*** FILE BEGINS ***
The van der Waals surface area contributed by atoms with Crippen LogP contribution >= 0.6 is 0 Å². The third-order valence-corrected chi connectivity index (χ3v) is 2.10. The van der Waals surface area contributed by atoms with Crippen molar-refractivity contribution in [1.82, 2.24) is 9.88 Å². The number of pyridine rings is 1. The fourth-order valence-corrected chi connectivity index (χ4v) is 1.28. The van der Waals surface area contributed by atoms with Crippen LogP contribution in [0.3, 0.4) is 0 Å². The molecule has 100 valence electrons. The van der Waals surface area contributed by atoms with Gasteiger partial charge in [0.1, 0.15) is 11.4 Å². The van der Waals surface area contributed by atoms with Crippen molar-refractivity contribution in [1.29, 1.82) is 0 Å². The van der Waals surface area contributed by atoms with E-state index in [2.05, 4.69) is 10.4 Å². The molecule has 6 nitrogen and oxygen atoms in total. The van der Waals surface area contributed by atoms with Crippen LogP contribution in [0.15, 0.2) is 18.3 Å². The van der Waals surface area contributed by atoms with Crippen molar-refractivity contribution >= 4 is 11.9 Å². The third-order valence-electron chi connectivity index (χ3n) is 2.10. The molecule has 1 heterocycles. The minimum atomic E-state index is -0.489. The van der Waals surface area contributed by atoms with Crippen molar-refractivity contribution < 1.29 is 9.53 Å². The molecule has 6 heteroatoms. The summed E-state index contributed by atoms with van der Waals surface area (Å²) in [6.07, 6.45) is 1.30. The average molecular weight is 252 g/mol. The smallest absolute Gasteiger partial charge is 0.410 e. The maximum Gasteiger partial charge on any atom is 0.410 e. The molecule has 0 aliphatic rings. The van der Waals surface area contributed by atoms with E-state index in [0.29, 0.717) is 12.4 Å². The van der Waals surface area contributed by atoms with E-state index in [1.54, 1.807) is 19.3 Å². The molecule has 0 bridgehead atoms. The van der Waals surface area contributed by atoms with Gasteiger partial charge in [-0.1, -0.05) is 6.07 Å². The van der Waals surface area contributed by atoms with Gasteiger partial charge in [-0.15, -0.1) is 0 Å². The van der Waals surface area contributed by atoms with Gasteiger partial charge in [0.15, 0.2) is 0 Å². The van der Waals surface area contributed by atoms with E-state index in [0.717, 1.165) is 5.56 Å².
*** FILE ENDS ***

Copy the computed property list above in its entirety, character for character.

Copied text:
The van der Waals surface area contributed by atoms with Crippen LogP contribution >= 0.6 is 0 Å². The third-order valence-corrected chi connectivity index (χ3v) is 2.10. The van der Waals surface area contributed by atoms with Crippen molar-refractivity contribution in [1.82, 2.24) is 9.88 Å². The number of pyridine rings is 1. The fourth-order valence-corrected chi connectivity index (χ4v) is 1.28. The van der Waals surface area contributed by atoms with Crippen LogP contribution in [0.3, 0.4) is 0 Å². The molecule has 100 valence electrons. The van der Waals surface area contributed by atoms with Gasteiger partial charge in [0.1, 0.15) is 11.4 Å². The van der Waals surface area contributed by atoms with Crippen molar-refractivity contribution in [1.29, 1.82) is 0 Å². The van der Waals surface area contributed by atoms with E-state index in [2.05, 4.69) is 10.4 Å². The molecule has 6 nitrogen and oxygen atoms in total. The van der Waals surface area contributed by atoms with Crippen LogP contribution in [0.15, 0.2) is 18.3 Å². The van der Waals surface area contributed by atoms with Crippen molar-refractivity contribution >= 4 is 11.9 Å². The third-order valence-electron chi connectivity index (χ3n) is 2.10. The molecule has 1 heterocycles. The minimum atomic E-state index is -0.489. The van der Waals surface area contributed by atoms with Crippen molar-refractivity contribution < 1.29 is 9.53 Å². The molecule has 6 heteroatoms. The summed E-state index contributed by atoms with van der Waals surface area (Å²) in [6.07, 6.45) is 1.30. The average molecular weight is 252 g/mol. The smallest absolute Gasteiger partial charge is 0.410 e. The maximum Gasteiger partial charge on any atom is 0.410 e. The molecule has 0 aliphatic rings. The van der Waals surface area contributed by atoms with E-state index in [0.29, 0.717) is 12.4 Å². The van der Waals surface area contributed by atoms with E-state index in [1.54, 1.807) is 19.3 Å². The molecule has 0 bridgehead atoms. The van der Waals surface area contributed by atoms with Gasteiger partial charge in [-0.1, -0.05) is 6.07 Å². The van der Waals surface area contributed by atoms with Gasteiger partial charge in [-0.15, -0.1) is 0 Å². The van der Waals surface area contributed by atoms with Gasteiger partial charge in [0.15, 0.2) is 0 Å². The van der Waals surface area contributed by atoms with E-state index in [0.717, 1.165) is 5.56 Å².